Dale Farmer, Cincinnati World Cinema
and the Queen City Balladeers


N O B O D Y   F A M O U S
An Afternoon with

Saturday October 21, 4:00 PM
Documentary followed by Q&A with Taylor Pie

“Being able to survive, and not having to depend on being famous, to me, was a gift.”
— Taylor Pie

Written, produced and directed by Elizabeth Ahlstrom, NOBODY FAMOUS begins with the story of Susan Taylor and The Pozo-Seco Singers, an American folk band that emerged during the 1960s. Comprised of Taylor, Don Williams and Lofton Kline, the trio hailed from Corpus Christi, TX.

When folk songs were the rage in the volatile sixties, the trio signed with Columbia Records and their music went wide, hitting the national pop music charts with hits like “Time,” “I Can Make It With You” and “I Believed It All.”  But when the hits stopped coming, Taylor and Williams became a duo and once found themselves having to sing while standing on top of a bar in a saloon. They knew it was time to move on.

Fast forward:  These days, Susan Taylor is known as Taylor Pie, preferring  “Pie.”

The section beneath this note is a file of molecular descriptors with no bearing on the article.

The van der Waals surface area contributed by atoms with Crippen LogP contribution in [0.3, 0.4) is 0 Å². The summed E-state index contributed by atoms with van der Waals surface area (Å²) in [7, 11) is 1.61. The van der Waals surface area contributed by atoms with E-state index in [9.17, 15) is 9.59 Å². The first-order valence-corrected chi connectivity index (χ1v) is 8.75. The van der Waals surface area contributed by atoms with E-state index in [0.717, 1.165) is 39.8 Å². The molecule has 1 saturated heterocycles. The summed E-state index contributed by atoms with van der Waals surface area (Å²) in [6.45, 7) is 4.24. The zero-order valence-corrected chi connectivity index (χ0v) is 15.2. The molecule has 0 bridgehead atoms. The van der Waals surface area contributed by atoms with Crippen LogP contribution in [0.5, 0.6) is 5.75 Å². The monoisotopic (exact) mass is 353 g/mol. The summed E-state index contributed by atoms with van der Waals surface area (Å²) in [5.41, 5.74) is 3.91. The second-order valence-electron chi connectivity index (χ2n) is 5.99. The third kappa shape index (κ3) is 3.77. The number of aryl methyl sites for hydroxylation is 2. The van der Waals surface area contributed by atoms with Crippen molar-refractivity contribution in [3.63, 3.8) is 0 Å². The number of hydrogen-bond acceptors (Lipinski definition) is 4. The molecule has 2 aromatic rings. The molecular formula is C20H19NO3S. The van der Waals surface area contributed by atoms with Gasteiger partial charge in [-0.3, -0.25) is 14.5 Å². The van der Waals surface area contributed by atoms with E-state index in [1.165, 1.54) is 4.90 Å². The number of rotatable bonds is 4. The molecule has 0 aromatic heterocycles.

While paying homage to the Pozo Seco Singers, NOBODY FAMOUS focuses on what happened with Taylor after the group’s brief flurry of fame: Pie reinvented herself — not for money or fame — but for the sake of living a simple life, writing songs that explore country, blues and pop genres, holding house concerts and empowering other musicians.

Singer/songwriter Taylor Pie and Dale Farmer will be present to introduce the film and lead the post-film Q & A. “Pie” delights audiences with her friendly, down-home persona – her smiling affability and lighthearted humor makes new friends everywhere she appears!

NOBODY FAMOUS  won Best Documentary at the Seattle and New Jersey Film Festivals and was an official selection at the Nashville FF, Toronto Lift-Off FF, Swedish Film Awards and NYC Festival of Cinema.

Tickets are $8 and $10 in advance, $12 and $15 at the door. Join us at 4:00 pm for a fun, toe-tapping afternoon at the Garfield Theatre!


NOBODY FAMOUS – an afternoon with Taylor Pie.  A 69-minute biographical documentary by Elizabeth Ahlstrom, followed by Q&A with Taylor Pie and Dale Farmer.  * Most people find the post-film discussion worthwhile – budget two hours for the complete experience.

☀ THE GARFIELD THEATRE, 719 Race St., Cincinnati, OH 45202. Google Map    Garfield Parking Options

☀ Saturday, Ocotober 21, 4:00 pm

Adult Tickets are $10.00 in advance, $15.00 at the door. Student Tickets are $8.00 in advance, $12.00 at the door. Tix are available online via the Tix Button, and by phone at (859) 957-3456.

The Garfield is ADA accessible. ADA details and Covid-19 safety information can be found on the CWC Policies Page.